The pill has since been widely accepted in society. While other contraceptive methods have been developed, it remains the most popular contraceptive in England, with approximately 3.1 million women taking it 10.
It is hard to quantify the huge impact such a small pill has had on women’s lives, ultimately giving women greater certainty and choice. As a more effective birth control option, it has enabled women to choose when, or if, to have children, to increasingly move in to the workforce, to be more financially stable and to prioritise their careers. Significantly, it has also given people greater sexual freedom: to have sex for reasons other than child birth. The approval to give the contraceptive pill on the NHS 60 years ago also illustrated a significant shift in the role of the government and its involvement in issues concerning sex and family planning.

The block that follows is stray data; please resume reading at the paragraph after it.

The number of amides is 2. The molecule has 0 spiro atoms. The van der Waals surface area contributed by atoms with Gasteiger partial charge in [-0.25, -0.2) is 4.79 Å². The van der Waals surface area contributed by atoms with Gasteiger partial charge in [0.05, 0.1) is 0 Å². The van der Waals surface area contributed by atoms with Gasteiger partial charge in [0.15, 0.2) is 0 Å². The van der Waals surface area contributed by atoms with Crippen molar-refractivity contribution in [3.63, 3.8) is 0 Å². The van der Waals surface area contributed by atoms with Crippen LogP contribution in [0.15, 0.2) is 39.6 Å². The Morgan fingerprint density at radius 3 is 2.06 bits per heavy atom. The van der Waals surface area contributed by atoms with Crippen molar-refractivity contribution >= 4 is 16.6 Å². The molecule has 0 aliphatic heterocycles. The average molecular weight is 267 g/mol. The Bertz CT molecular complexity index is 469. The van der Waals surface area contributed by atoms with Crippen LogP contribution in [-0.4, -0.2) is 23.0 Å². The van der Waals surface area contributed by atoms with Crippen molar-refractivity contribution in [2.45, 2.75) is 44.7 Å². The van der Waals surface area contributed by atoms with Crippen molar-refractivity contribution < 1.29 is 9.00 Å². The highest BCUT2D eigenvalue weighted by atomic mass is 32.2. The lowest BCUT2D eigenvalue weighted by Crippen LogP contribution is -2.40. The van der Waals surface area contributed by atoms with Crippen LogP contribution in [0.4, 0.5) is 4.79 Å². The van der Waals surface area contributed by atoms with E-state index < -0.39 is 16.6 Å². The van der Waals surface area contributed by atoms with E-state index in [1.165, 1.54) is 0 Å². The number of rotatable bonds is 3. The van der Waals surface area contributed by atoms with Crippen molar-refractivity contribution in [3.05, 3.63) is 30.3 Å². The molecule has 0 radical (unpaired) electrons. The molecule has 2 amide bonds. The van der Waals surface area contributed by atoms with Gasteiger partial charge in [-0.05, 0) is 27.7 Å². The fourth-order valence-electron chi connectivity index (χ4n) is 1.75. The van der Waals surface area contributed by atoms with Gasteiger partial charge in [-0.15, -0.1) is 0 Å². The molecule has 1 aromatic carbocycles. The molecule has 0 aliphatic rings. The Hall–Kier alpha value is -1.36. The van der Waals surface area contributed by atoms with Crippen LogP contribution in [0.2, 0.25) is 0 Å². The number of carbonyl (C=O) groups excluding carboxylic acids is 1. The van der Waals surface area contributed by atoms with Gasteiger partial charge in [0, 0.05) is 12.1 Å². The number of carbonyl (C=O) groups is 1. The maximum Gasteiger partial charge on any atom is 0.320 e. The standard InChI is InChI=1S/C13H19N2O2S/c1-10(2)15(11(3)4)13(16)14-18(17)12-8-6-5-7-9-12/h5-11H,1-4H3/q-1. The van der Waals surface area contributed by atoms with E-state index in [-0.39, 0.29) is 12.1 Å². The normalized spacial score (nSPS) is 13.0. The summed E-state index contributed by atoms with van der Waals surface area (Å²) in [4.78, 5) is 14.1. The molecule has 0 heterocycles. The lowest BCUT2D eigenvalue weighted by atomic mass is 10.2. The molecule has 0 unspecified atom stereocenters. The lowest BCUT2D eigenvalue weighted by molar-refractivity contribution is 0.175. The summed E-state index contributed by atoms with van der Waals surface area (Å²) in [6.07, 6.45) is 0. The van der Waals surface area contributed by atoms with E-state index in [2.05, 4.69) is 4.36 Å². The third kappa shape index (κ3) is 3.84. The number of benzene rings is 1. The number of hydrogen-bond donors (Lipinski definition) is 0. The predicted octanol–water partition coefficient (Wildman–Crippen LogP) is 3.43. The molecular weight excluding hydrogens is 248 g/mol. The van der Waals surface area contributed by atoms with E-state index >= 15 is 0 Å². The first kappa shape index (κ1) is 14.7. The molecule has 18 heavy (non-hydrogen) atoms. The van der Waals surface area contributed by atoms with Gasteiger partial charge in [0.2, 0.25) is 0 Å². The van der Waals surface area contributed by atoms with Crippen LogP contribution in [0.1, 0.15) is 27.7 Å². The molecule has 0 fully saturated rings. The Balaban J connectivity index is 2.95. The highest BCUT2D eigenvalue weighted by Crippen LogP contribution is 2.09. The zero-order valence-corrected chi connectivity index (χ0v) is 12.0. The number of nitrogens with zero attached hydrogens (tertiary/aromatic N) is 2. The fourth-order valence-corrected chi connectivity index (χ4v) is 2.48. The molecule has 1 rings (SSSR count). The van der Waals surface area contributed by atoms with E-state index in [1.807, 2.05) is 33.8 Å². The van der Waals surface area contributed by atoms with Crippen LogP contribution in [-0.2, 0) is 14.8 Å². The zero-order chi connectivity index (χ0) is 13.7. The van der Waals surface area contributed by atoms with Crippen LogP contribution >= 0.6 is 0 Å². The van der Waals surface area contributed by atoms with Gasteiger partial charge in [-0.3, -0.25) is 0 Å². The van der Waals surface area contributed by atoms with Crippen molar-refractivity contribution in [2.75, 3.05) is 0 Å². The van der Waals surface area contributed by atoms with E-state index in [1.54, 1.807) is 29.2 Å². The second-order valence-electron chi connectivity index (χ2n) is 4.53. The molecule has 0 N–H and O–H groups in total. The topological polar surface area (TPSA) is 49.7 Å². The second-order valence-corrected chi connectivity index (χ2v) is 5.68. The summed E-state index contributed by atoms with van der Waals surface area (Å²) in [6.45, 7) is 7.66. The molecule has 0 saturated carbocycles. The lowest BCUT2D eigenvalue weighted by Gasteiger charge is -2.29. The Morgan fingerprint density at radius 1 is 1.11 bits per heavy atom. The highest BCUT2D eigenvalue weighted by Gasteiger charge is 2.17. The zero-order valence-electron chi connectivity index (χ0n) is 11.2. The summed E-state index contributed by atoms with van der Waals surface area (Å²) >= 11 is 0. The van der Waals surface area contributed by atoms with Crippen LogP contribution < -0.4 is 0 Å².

The pill continues to be debated and at times still attracts controversy. While the male contraceptive pill remains elusive, it is important to remember what the contraceptive pill initially gave women: greater control over their own bodies. At the time it was significant that this control was put in the hands of women.
- Oral contraceptives: policy. The National Archives, MH 135/108. ↩
- MH 135/108. ↩
- Fifty years of the pill | Sexual health | The Guardian. ↩
- MH 135/108. ↩
- MH 135/108. ↩
- HC Deb 4 December 1961 vol 650 cc922-3922, Birth Control Pills (Hansard, 4 December 1961) (parliament.uk). ↩
- Letter by R E Ford, 8 December 1961, MH 135/108. ↩
- Family planning: provision of free services and contraceptives, 1973-1974. The National Archives, T 227/4153. ↩
- Sex on the State’, Telegraph, 1 April 1974. T 227/4153. ↩
- ‘Revealed: pill still most popular prescribed contraceptive in England’ | UK news | The Guardian. ↩